Christ may have removed the sins but he left much of Susan otherwise unchanged after she got clean; at 35, she looked at least a decade older, her graying hair matched by a haggard expression—all testimony to her many years on the Philadelphia streets. She still had a hot temper and a foul mouth lacing sentences with old addict slang and obscenities when provoked. Her street name—“Light Skin Susan”—came from her high-yellow tone; in North Philly’s black community complexion remains a salient characteristic, leftover from the old days when blacks with light skins were seated in the front pews in church, a symbol of status. But Susan had chosen, or been compelled, to live in a state far removed from status and other social niceties. She retained more than a touch of the profane, putting off many of the church ladies she now worshiped with.
As her social worker, I thought Susan's hard-earned earthiness was devilishly funny, but a coworker—and a North Philly church lady herself—thought that it was high time Susan left the devil alone and started acting her age. She was prone to flirtatiousness that arguably pushed the bounds of Christian propriety. But I found the flirtations mostly harmless, and if Susan got sassy there was usually another church lady around who was quick to chide her.
Susan’s addictions had driven her to crimes more harmful than tricking; she stole cars and even got entangled in a bank heist that went bad. Convicted of armed robbery, she did five years in prison. She was no stranger to jail cells, having been in and out of Bucks County Correctional Facility north of Philadelphia on drug charges over the years. At the time Susan got booked on the bank heist she was living in Bristol, a small town outside Trenton, NJ, across the Delaware River from Philly. Home to poor blacks and working-class whites, outlaw bikers, dealers who cook meth in their kitchens, Bristol is tough stuff for the suburbs.
But Susan fit right in Bristol's roughneck scene. She shared a house with her alcoholic mother who, at the august age of 61, improbably added cocaine to her addictions. When Susan went to jail, her mother got custody of Susan's three children. Grandmom partied for days, openly snorting lines of coke with men half her age in front of the kids. Susan knew that her mother was unfit to have her children, but she didn’t want to roll the dice with the foster care system where she had good reason to fear that they would be mistreated or abused. The children fared only slightly better with Grandmom, who took the extra welfare money from the state and spent it on booze and coke.
When Susan was released from jail—after having simultaneously got religion and kicked crack—she vowed to get her children back. She said the Lord would see it through.
Even with God at her back, her road back to mainstream society was bumpier than she had ever imagined—and they weren't just speed bumps. There are city agencies tasked with “easing the transition” from inside to outside the wire, but in reality most ex-cons are left entirely to their own devices—even when it comes to the bare necessities like finding a job and a place to live. Susan’s felony conviction for armed robbery closed the doors even to low-wage jobs and cheap apartments. The path of least resistance for most offenders hitting the streets fresh from jail and without a dime to their name is, of course, to go right back into the drug market, engaging in the same hustles that landed them behind bars in the first place.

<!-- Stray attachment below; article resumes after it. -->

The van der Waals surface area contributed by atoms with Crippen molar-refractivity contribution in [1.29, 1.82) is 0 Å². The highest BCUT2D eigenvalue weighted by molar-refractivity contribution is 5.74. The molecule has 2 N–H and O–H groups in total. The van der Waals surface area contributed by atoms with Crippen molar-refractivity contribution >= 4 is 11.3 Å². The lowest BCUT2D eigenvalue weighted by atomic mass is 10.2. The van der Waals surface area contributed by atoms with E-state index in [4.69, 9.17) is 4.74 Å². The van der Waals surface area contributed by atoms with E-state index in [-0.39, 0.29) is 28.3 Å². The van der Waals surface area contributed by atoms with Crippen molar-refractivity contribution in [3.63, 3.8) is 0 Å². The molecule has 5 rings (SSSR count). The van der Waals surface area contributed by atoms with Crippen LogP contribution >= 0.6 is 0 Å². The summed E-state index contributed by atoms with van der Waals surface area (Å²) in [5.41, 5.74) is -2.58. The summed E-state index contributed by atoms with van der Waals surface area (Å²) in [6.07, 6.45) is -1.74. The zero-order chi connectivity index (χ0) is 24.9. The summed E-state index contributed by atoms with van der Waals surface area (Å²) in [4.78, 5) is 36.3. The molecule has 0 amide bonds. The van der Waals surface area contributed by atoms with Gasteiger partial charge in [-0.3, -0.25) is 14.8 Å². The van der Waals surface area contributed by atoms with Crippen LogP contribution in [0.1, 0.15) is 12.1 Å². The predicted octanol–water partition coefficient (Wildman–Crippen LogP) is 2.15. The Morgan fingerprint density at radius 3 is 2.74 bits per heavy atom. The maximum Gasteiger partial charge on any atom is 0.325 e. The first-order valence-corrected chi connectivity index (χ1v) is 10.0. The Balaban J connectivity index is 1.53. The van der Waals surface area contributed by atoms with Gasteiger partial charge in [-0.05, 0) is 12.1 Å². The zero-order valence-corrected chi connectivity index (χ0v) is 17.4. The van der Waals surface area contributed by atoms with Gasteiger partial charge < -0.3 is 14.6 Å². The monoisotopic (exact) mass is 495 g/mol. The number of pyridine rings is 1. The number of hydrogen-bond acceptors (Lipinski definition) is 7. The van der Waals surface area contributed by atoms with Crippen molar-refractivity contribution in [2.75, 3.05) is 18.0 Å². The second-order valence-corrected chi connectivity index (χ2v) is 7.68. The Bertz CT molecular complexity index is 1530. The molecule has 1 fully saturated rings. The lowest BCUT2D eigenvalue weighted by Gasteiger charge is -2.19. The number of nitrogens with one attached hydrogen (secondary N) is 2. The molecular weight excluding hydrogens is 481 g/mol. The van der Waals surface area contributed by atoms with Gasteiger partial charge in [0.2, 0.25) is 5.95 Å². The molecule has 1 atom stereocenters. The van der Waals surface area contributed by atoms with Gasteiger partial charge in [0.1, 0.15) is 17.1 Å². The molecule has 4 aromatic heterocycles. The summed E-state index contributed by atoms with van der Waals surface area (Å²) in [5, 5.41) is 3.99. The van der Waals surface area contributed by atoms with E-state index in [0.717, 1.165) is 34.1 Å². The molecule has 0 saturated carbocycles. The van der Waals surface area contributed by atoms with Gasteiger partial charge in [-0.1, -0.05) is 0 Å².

Even though she was penniless and homeless, Susan was determined not to follow this path. She had been saved, and had every intention of forever living in the light of the Lord. The sole source of hope in Susan’s life was her church—an African Methodist Episcopal (AME) house of worship in North Philadelphia that she began attending as soon as she got free. The church came through for her at first; after proving her sincerity, she was given a job there—as a janitor paid meager wages to clean the big, old building—and a fellow parishioner rented her a room in his apartment. She held to her belief that the Lord was opening doors for her, even if just a crack.
Susan’s life got more complicated when her eldest daughter, Ashley, showed up on her doorstep, right off the bus from Bristol. When Ashley turned 18 and her welfare money stopped, her grandmother kicked her out of the house. Grandmom told Ashley to go be her mother's burden now, no matter that the girl was six months’ pregnant. Ashley crashed on a couch in Susan’s small room in Northy Philly.
Another complication was that Susan's host sexually harassed Susan from the moment she moved in. He groped her repeatedly while they were alone together in the apartment and tried to crawl into bed with her at night. Not even the presence of Susan’s pregnant daughter asleep in the same room deterred him.
This was the situation when I first met Susan, barely back on her feet a year after leaving prison. I worked at an agency that provided housing for homeless families. Susan came there hoping to find an apartment that would give her a base of stability from which to get her life back together. She told me eagerly about her plan to petition for custody of her children as soon as she had saved enough money to get a bigger place where the family could be reunited. If we didn’t help her, she said, she would have to go to the homeless shelter, where the women smoke crack, her drug of choice. She was desperate not to lose her clean time.